ArtPace’s Hudson Showroom is featuring works by New York-based painter Peter Rostovsky. While questioning contemporary attitudes towards spiritualism, nature, and the sublime, Rostovsky references classical, modern, and post-modern painting through his trademark slick, photo-realistic style.
Facing the entrance to the gallery is the ominous, dominating canvas titled Eclipse. The image is a large, black sphere, around which flare wisps of tendril-like light, floating on a background of muted, muddy browns. It’s an immediate eye-catcher, like many of the works in the show, iconic and commanding, whose appeal is due much in part to our steadfast captivation with illusionist painting. However, any emotive reactions to the awesome nature of the celestial subject are downplayed by the flat, even-keeled application of the paint. The overall surface is so homogenously glossy as to suggest an enlarged photograph taken from an astronomy textbook.
In Epiphany Model 4: The Meteor Shower, two small figures sit on a tall pedestal positioned directly in front of an awe-inspiring mountain landscape. As meteors blaze through the night sky, the young male and female figures contemplate the scene with an air of coolness and remove. The piece suggests interesting questions with regard to how we mediate and romanticize our experience of nature (literally, in view of the history of landscape painting and concurrent with more updated mediums like the Travel Channel and National Geographic).
Rostovsky departs from the nature-as-subject theme in Rubik’s Cube, an homage to the 80’s puzzle known for challenging its players to re-order its color-coded grid by patiently working their way through potentially endless permutations. The cube sits alone in a non-descript void, grounded by a subtle reflection. This stark composition gives the viewer space to consider the formal qualities of the cube and its rows of contrasted squares of color in relation to other geometric-based abstraction. Like Eclipse, the surface of the painting is airbrush-smooth, suggesting a methodical process that purposely eliminates the artist’s touch. Yet the piece as a whole seems curiously concerned with representation for its own sake.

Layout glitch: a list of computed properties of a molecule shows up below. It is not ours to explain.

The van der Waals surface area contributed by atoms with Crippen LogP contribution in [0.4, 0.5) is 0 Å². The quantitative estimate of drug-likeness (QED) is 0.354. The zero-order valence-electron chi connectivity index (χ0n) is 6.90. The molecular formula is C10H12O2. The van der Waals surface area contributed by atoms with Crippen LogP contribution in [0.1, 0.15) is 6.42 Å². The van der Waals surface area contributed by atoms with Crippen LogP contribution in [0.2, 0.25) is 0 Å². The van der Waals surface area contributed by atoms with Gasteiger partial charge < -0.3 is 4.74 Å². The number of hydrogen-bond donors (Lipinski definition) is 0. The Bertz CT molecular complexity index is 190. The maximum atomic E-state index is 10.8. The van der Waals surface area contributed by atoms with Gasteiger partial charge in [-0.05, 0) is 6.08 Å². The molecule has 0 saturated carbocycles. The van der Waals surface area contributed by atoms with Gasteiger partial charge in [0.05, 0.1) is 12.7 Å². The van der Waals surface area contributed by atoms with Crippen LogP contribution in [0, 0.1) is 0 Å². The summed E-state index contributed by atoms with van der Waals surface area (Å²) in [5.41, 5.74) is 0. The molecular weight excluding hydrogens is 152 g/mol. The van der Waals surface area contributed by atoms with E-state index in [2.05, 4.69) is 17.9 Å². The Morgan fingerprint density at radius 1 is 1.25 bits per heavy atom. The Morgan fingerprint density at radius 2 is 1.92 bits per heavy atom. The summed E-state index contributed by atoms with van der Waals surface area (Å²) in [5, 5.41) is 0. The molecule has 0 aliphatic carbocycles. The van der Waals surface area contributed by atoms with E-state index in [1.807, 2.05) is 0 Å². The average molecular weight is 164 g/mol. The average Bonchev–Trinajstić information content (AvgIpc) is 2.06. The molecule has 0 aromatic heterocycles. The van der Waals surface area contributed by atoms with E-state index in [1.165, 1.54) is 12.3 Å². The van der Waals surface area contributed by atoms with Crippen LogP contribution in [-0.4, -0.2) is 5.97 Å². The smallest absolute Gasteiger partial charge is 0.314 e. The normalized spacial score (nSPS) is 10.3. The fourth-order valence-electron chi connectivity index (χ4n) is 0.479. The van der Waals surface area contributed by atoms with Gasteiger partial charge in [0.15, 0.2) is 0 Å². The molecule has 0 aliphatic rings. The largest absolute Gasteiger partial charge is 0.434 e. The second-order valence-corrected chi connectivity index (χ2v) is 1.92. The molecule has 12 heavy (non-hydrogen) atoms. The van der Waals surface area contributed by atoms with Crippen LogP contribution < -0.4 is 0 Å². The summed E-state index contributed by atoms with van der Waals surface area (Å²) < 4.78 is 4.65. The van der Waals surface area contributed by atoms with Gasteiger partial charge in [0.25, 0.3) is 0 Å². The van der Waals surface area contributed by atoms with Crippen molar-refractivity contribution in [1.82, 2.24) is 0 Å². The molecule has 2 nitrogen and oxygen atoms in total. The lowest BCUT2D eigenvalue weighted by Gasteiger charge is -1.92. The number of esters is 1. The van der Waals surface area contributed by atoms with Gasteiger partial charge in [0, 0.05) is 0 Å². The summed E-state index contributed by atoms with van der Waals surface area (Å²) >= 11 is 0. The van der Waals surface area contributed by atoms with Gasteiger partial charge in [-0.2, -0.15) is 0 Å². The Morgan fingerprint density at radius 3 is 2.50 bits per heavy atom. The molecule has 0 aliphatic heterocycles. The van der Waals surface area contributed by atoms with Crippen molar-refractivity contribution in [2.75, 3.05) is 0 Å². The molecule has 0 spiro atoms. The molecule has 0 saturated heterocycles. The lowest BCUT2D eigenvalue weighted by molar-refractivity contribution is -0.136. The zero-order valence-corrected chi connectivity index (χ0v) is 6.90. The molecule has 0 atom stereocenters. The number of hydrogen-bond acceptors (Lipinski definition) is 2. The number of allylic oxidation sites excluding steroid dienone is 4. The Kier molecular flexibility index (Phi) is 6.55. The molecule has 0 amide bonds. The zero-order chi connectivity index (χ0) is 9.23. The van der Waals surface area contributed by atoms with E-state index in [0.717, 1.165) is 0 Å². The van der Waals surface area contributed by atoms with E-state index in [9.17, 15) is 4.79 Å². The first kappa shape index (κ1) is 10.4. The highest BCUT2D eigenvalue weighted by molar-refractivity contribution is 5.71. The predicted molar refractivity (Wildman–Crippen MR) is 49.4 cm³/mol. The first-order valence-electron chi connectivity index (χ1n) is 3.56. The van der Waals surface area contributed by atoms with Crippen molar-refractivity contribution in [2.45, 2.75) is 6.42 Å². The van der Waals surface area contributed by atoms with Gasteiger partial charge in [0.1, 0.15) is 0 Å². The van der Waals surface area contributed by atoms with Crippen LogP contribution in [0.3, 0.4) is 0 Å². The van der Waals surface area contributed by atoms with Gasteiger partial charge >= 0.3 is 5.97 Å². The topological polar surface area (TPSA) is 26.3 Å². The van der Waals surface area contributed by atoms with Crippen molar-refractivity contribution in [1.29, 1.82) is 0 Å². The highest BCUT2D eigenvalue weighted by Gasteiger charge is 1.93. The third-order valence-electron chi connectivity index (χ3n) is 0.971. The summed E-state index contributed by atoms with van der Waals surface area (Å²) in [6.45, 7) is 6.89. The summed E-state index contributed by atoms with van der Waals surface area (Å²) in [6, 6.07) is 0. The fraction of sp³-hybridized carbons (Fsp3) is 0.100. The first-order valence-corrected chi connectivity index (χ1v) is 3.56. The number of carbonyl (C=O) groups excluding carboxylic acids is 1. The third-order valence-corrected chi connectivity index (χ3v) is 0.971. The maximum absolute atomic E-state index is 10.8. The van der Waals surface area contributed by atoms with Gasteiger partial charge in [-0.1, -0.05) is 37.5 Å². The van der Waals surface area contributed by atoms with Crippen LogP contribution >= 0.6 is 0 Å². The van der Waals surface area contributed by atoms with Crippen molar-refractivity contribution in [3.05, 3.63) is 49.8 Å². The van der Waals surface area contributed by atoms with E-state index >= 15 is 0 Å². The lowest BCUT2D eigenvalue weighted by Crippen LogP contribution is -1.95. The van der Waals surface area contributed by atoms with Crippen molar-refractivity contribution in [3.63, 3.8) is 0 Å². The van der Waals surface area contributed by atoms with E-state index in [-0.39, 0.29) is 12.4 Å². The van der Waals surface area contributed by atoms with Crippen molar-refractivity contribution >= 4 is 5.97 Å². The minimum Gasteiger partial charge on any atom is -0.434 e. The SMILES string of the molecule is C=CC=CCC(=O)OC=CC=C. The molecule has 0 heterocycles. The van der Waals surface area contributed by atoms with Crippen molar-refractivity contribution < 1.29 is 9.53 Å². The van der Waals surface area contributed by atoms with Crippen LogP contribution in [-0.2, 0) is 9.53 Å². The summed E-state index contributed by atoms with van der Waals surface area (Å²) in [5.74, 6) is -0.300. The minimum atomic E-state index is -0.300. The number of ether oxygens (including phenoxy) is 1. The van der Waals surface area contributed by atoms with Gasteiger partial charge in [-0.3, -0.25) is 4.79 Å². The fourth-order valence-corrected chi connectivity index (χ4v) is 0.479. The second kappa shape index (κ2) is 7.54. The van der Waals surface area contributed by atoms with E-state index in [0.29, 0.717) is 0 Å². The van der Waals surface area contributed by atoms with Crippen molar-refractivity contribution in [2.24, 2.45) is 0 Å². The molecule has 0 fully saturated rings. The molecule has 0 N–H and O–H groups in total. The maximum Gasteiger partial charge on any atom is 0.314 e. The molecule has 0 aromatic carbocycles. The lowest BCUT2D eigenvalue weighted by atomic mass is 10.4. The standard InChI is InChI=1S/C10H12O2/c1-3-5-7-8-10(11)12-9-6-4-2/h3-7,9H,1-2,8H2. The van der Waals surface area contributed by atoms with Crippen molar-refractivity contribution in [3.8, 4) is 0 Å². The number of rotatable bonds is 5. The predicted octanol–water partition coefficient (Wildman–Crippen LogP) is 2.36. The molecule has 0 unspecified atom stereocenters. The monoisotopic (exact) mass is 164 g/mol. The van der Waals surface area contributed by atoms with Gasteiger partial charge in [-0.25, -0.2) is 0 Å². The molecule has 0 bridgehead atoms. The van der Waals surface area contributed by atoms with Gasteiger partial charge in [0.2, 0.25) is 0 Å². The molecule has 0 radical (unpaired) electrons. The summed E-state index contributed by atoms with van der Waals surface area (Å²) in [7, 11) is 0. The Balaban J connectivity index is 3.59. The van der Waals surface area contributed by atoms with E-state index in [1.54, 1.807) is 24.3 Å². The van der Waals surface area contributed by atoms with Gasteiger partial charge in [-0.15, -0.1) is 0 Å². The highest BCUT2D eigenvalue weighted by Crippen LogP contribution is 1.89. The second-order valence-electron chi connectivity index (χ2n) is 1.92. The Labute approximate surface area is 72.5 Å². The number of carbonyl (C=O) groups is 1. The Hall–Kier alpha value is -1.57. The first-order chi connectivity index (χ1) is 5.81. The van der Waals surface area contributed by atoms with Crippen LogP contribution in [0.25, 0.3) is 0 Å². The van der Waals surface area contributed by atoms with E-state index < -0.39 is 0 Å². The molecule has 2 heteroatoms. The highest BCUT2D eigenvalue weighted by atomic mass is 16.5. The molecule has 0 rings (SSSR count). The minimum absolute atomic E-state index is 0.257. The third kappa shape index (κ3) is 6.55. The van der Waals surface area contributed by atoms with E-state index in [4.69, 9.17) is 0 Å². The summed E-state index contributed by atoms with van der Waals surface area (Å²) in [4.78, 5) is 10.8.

The final four works in the show are much less disparate in form and subject matter- each part of the same series derived from photographs that the artist took while visiting the beaches of Nice, France. Giving nondescript titles to the individual works (for example, Girl Swimming or Woman Swimming) adds to the sense of separation that the viewer feels when looking at the depictions of the lone, anonymous figures floating in the water. One larger work includes several figures that at first glance appear to have a group dynamic, yet closer inspection reveals them to be disengaged from one another. At a distance, the artist achieves impressive effects translating in paint the color and light qualities of the sun refracting off the ocean waves. Positioned as both visual tourist and voyeur, the viewer becomes an anchor to which the free-floating figures become empathetically tethered. Some of the magic gets lost though, getting up close and personal with the painting, as the surface breaks up into a series of mechanical, uninspired strokes.
Images courtesy the artist and ArtPace.
Michael Velliquette is an artist living in San Antonio, TX where he is Co-Director of the living / project space The Bower.